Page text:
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Biographical Sketch

Norman Riggins and daughter Fannie

Norman A. Riggins was one of Lakeland's early settlers. He originally passed through what is now Lakeland on a trip through Florida in 1882. He returned from Missouri to live in the fledgling community in 1884 with his wife Sally, his parents Mann and Frances Riggins, and an aunt and uncle, Calvin and Margaret Waggoner. Riggins built a small home and he, his father and his uncle constructed a building to house their new general merchandise firm of Riggins and Waggoner. After only three years in Lakeland, Riggins sold his property in Lakeland, and he and his wife moved to Dexter, Missouri where Sally had relatives. The couple returned to Lakeland for good in 1895 upon the death of Norman's father. Both Norman and Sally remained residents of Lakeland until their deaths in the 1940's.

Riggins was born in New Providence, Tennessee in 1858. Shortly after his birth, his family moved, first to Kentucky and later to Missouri. He became enamored of Florida after his vacation trip through the state in 1882 and persuaded his extended family to move to Lakeland with him two years later.

Once Riggins became a permanent resident of Lakeland in 1895, he became active in the business and civic affairs of the community. He served as a city commissioner, city and county school board member, founding member of the Polk County Agricultural Association, and as a member of numerous boards and committees whose goal was the betterment of Lakeland. In addition to remaining a partner in Riggins and Waggoner, the business he, his father and uncle had started in 1884, Riggins had an interest in a lumber mill, an ice plant, a novelty company, and a large commercial farming enterprise.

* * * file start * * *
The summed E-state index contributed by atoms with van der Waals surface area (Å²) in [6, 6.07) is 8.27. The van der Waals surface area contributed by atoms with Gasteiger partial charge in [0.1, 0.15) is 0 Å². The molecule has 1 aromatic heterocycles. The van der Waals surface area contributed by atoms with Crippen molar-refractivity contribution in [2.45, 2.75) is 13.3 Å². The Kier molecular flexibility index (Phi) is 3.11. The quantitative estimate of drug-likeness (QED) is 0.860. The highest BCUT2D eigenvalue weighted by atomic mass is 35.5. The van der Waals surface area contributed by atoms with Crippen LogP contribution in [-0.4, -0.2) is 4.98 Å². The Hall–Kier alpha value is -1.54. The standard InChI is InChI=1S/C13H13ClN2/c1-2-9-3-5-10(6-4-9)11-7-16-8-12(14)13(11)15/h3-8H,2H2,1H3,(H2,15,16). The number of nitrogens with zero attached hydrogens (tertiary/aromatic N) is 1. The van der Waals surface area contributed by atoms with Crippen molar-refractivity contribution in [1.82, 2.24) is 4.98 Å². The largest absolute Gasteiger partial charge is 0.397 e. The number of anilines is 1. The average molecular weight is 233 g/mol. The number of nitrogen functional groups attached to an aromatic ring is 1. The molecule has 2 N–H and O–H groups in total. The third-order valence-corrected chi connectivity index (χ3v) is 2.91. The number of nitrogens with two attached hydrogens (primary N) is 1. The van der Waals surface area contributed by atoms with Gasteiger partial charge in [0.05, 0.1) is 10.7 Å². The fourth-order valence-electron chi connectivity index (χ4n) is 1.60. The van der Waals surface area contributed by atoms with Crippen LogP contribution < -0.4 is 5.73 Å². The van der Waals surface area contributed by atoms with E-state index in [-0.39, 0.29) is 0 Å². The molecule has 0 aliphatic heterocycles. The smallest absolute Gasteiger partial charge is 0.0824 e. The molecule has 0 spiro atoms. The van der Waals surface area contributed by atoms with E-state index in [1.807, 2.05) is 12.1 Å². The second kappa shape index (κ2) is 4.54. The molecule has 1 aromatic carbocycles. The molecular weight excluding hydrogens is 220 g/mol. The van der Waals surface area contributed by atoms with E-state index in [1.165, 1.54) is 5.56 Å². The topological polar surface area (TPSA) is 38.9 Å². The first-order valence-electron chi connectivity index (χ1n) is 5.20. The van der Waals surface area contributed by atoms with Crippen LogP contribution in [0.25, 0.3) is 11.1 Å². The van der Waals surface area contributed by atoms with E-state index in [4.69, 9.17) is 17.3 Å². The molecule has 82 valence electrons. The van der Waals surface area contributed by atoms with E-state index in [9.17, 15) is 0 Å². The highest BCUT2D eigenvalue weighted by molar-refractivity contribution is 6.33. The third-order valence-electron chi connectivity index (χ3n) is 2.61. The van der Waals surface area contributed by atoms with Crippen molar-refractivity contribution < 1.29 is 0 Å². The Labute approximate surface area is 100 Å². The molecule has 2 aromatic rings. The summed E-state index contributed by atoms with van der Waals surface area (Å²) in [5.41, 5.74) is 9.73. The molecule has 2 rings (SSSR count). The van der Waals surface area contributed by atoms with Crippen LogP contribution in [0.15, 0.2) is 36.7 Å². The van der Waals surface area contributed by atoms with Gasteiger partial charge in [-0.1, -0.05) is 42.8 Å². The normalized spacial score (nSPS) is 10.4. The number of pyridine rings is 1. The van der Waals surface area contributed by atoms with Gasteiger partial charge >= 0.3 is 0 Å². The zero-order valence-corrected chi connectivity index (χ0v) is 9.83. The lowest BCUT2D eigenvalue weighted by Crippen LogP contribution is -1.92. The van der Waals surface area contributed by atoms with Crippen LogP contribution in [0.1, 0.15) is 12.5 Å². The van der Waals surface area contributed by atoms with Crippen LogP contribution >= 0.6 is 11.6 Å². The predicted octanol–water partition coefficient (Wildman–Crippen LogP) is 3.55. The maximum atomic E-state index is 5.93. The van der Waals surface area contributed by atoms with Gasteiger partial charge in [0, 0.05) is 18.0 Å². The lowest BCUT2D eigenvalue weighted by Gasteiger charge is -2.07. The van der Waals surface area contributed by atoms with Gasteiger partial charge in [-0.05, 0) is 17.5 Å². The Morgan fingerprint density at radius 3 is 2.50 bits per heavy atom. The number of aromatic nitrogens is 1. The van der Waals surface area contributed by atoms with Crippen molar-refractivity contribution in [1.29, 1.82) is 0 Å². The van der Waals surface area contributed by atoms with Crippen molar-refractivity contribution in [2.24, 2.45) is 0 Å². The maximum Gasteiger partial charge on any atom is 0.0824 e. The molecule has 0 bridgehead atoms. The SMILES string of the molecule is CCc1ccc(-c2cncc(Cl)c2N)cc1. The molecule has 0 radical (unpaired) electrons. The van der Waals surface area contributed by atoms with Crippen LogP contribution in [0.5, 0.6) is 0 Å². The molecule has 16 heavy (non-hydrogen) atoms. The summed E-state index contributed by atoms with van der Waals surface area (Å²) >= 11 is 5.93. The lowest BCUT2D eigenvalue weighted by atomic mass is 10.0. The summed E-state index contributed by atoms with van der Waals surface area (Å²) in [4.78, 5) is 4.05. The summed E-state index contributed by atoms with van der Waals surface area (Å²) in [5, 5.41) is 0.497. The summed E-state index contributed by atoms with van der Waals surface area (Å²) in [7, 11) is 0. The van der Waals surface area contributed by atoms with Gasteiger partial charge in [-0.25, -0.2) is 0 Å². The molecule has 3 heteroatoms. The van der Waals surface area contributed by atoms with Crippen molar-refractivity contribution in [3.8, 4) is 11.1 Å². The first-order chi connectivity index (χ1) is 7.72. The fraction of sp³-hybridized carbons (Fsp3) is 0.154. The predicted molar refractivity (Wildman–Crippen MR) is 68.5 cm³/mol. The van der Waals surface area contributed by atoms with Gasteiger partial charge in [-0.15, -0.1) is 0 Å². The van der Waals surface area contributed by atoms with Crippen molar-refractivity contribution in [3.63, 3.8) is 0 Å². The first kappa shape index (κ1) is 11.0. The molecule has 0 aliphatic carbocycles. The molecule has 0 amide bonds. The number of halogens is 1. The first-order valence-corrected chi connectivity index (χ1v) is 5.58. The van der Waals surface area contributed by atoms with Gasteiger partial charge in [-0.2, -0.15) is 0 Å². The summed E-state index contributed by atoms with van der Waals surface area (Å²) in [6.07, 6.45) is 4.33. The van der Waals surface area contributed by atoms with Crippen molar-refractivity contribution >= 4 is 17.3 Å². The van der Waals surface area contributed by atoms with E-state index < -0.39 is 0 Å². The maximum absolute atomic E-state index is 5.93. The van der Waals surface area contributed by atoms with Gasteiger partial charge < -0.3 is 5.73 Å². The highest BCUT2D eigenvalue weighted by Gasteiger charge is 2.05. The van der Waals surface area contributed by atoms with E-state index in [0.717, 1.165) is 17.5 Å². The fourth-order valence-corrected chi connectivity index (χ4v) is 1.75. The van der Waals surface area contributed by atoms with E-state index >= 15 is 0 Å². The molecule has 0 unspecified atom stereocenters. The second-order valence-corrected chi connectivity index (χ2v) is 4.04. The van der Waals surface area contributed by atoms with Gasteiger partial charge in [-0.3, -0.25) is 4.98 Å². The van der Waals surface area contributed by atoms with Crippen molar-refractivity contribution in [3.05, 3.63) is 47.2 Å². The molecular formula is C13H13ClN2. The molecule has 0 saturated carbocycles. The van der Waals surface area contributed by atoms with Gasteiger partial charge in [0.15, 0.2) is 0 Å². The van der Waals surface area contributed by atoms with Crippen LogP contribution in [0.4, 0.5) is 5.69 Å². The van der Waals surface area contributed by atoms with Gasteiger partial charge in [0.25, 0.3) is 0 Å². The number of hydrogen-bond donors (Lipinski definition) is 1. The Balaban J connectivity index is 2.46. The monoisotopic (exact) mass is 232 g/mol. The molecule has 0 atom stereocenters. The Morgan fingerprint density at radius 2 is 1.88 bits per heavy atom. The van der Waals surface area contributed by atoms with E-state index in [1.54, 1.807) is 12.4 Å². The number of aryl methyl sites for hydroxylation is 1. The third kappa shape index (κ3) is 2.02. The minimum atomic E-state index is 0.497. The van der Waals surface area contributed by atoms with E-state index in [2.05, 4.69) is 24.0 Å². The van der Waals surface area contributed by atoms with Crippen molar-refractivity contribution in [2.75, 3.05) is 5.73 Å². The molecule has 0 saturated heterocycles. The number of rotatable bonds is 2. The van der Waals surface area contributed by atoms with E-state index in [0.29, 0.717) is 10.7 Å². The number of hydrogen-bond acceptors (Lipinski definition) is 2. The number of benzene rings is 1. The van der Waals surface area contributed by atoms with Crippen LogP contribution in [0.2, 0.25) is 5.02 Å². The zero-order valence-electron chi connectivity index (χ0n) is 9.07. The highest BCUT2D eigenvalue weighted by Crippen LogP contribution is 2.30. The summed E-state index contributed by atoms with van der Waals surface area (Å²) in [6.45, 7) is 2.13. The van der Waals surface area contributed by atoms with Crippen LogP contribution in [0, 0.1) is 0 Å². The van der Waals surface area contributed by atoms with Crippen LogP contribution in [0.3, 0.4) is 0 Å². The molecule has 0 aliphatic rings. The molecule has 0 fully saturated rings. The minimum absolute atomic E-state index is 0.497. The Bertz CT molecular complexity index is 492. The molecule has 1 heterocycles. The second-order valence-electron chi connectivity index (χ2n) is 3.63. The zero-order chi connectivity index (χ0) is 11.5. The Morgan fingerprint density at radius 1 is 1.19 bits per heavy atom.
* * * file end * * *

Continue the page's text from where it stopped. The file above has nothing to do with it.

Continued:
As his prosperity grew, Riggins decided to build a new and larger home for his wife and three children, Mary Pattie, Margaret Frances, and Leonard Wallace. He purchased six acres of Land on Lake Morton in 1904 and built what remains one of the most distinctive structures in Lakeland. The stately Victorian home which he constructed came to be known as Mosswood for the Spanish moss draped oak trees that surrounded the house. It was home to several generations of the Riggins/Darracott family and survived a move across the street in 1952 and conversion to apartments in the 1950's. Once again a private home, it remains one of Lakeland's most visible historic landmarks.

The Riggins and the Darracotts, two of Lakeland's earliest families, were linked in 1907 by the marriage of Riggins' daughter, Mary Pattie, to John W. Darracott. The Darracott family had moved to Lakeland in 1895 at about the same time that Norman and Sally Riggins had returned to the city after their eight year sojourn in Missouri.

Norman A. Riggins died at his beloved Mosswood on June 26, 1941. He was 82.

For additional information about the Riggins/Darracott family history and family genealogies, see Pinkston, Margaret Darracott. Mosswood Remembered. Baltimore: Gateway Press, 1995.